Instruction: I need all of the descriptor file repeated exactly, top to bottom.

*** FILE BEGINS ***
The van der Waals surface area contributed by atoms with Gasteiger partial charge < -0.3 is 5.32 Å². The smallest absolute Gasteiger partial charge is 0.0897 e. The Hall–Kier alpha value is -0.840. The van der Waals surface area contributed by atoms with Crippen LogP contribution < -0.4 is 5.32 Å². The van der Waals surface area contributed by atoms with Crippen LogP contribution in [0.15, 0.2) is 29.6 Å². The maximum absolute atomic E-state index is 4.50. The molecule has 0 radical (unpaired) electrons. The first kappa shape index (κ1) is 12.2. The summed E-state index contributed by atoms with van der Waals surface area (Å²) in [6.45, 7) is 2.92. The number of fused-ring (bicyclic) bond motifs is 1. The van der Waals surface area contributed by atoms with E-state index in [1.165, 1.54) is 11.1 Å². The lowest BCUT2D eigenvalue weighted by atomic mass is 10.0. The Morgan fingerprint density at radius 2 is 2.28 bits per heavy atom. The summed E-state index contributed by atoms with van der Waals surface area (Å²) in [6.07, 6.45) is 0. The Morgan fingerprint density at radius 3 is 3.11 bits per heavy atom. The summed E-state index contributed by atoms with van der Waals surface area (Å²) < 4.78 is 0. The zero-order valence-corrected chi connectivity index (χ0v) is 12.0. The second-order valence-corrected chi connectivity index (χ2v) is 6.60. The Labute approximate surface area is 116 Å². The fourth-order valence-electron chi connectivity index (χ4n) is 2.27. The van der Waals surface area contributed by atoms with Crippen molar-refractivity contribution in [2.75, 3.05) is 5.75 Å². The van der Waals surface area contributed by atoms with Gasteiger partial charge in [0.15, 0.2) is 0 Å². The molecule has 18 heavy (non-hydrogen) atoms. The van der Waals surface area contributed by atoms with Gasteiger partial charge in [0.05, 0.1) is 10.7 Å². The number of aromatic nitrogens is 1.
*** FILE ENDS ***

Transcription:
The van der Waals surface area contributed by atoms with Gasteiger partial charge < -0.3 is 5.32 Å². The smallest absolute Gasteiger partial charge is 0.0897 e. The Hall–Kier alpha value is -0.840. The van der Waals surface area contributed by atoms with Crippen LogP contribution < -0.4 is 5.32 Å². The van der Waals surface area contributed by atoms with Crippen LogP contribution in [0.15, 0.2) is 29.6 Å². The maximum absolute atomic E-state index is 4.50. The molecule has 0 radical (unpaired) electrons. The first kappa shape index (κ1) is 12.2. The summed E-state index contributed by atoms with van der Waals surface area (Å²) in [6.45, 7) is 2.92. The number of fused-ring (bicyclic) bond motifs is 1. The van der Waals surface area contributed by atoms with E-state index in [1.165, 1.54) is 11.1 Å². The lowest BCUT2D eigenvalue weighted by atomic mass is 10.0. The Morgan fingerprint density at radius 2 is 2.28 bits per heavy atom. The summed E-state index contributed by atoms with van der Waals surface area (Å²) in [6.07, 6.45) is 0. The Morgan fingerprint density at radius 3 is 3.11 bits per heavy atom. The summed E-state index contributed by atoms with van der Waals surface area (Å²) < 4.78 is 0. The zero-order valence-corrected chi connectivity index (χ0v) is 12.0. The second-order valence-corrected chi connectivity index (χ2v) is 6.60. The Labute approximate surface area is 116 Å². The fourth-order valence-electron chi connectivity index (χ4n) is 2.27. The van der Waals surface area contributed by atoms with Crippen molar-refractivity contribution in [2.75, 3.05) is 5.75 Å². The van der Waals surface area contributed by atoms with Gasteiger partial charge in [0.15, 0.2) is 0 Å². The molecule has 18 heavy (non-hydrogen) atoms. The van der Waals surface area contributed by atoms with Gasteiger partial charge in [0.05, 0.1) is 10.7 Å². The number of aromatic nitrogens is 1.